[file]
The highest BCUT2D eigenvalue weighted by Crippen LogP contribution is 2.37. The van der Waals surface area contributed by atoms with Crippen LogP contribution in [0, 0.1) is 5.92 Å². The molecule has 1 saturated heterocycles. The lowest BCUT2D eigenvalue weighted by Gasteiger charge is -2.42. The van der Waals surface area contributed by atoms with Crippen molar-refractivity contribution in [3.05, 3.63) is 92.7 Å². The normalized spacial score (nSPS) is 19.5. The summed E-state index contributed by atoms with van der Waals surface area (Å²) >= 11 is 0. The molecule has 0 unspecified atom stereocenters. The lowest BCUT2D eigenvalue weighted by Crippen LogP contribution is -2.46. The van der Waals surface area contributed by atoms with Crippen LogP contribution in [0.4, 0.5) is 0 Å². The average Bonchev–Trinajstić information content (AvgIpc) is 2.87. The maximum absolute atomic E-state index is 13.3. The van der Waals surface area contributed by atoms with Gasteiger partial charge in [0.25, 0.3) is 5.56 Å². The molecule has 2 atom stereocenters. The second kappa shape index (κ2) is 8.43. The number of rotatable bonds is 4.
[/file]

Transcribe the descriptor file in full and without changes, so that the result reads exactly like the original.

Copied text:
The highest BCUT2D eigenvalue weighted by Crippen LogP contribution is 2.37. The van der Waals surface area contributed by atoms with Crippen LogP contribution in [0, 0.1) is 5.92 Å². The molecule has 1 saturated heterocycles. The lowest BCUT2D eigenvalue weighted by Gasteiger charge is -2.42. The van der Waals surface area contributed by atoms with Crippen molar-refractivity contribution in [3.05, 3.63) is 92.7 Å². The normalized spacial score (nSPS) is 19.5. The summed E-state index contributed by atoms with van der Waals surface area (Å²) >= 11 is 0. The molecule has 0 unspecified atom stereocenters. The lowest BCUT2D eigenvalue weighted by Crippen LogP contribution is -2.46. The van der Waals surface area contributed by atoms with Crippen LogP contribution in [0.4, 0.5) is 0 Å². The average Bonchev–Trinajstić information content (AvgIpc) is 2.87. The maximum absolute atomic E-state index is 13.3. The van der Waals surface area contributed by atoms with Gasteiger partial charge in [0.25, 0.3) is 5.56 Å². The molecule has 2 atom stereocenters. The second kappa shape index (κ2) is 8.43. The number of rotatable bonds is 4.